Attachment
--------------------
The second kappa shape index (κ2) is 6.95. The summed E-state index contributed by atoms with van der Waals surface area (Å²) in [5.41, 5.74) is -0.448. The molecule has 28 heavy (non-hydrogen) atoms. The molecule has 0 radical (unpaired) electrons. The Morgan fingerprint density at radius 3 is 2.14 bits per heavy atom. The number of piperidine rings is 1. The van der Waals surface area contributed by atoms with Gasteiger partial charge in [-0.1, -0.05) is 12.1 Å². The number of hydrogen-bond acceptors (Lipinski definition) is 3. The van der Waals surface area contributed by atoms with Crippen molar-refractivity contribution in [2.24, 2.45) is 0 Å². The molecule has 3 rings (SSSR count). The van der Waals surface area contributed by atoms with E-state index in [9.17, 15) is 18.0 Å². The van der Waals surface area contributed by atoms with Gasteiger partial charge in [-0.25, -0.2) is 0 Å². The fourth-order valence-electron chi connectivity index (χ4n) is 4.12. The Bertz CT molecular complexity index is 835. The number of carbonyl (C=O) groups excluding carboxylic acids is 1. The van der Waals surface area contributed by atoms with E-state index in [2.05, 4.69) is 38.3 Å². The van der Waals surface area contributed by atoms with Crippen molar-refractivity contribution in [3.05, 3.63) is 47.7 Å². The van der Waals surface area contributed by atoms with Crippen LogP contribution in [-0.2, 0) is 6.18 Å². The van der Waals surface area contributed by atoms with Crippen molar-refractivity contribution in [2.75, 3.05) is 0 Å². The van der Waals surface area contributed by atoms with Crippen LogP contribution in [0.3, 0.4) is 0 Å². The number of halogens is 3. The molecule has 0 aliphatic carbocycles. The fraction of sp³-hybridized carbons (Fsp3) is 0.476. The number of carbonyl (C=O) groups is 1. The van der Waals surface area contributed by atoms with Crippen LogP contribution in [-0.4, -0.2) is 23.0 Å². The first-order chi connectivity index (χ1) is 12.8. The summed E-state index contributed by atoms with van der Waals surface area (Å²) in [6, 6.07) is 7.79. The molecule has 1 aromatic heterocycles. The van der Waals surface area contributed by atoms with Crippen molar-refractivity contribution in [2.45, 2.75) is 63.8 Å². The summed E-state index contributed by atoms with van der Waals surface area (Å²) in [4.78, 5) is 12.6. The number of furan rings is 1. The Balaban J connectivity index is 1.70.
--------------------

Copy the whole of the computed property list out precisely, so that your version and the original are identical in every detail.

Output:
The second kappa shape index (κ2) is 6.95. The summed E-state index contributed by atoms with van der Waals surface area (Å²) in [5.41, 5.74) is -0.448. The molecule has 28 heavy (non-hydrogen) atoms. The molecule has 0 radical (unpaired) electrons. The Morgan fingerprint density at radius 3 is 2.14 bits per heavy atom. The number of piperidine rings is 1. The van der Waals surface area contributed by atoms with Gasteiger partial charge in [-0.1, -0.05) is 12.1 Å². The number of hydrogen-bond acceptors (Lipinski definition) is 3. The van der Waals surface area contributed by atoms with Crippen molar-refractivity contribution in [2.24, 2.45) is 0 Å². The molecule has 3 rings (SSSR count). The van der Waals surface area contributed by atoms with E-state index in [9.17, 15) is 18.0 Å². The van der Waals surface area contributed by atoms with Gasteiger partial charge in [-0.25, -0.2) is 0 Å². The fourth-order valence-electron chi connectivity index (χ4n) is 4.12. The Bertz CT molecular complexity index is 835. The number of carbonyl (C=O) groups excluding carboxylic acids is 1. The van der Waals surface area contributed by atoms with E-state index in [2.05, 4.69) is 38.3 Å². The van der Waals surface area contributed by atoms with Crippen molar-refractivity contribution in [3.05, 3.63) is 47.7 Å². The van der Waals surface area contributed by atoms with Crippen LogP contribution in [-0.2, 0) is 6.18 Å². The van der Waals surface area contributed by atoms with Crippen molar-refractivity contribution in [2.75, 3.05) is 0 Å². The van der Waals surface area contributed by atoms with Crippen LogP contribution in [0.3, 0.4) is 0 Å². The number of halogens is 3. The molecule has 0 aliphatic carbocycles. The fraction of sp³-hybridized carbons (Fsp3) is 0.476. The number of carbonyl (C=O) groups is 1. The van der Waals surface area contributed by atoms with Crippen LogP contribution in [-0.4, -0.2) is 23.0 Å². The first-order chi connectivity index (χ1) is 12.8. The summed E-state index contributed by atoms with van der Waals surface area (Å²) in [6, 6.07) is 7.79. The molecule has 1 aromatic heterocycles. The van der Waals surface area contributed by atoms with Crippen molar-refractivity contribution in [2.45, 2.75) is 63.8 Å². The summed E-state index contributed by atoms with van der Waals surface area (Å²) in [4.78, 5) is 12.6. The number of furan rings is 1. The Balaban J connectivity index is 1.70.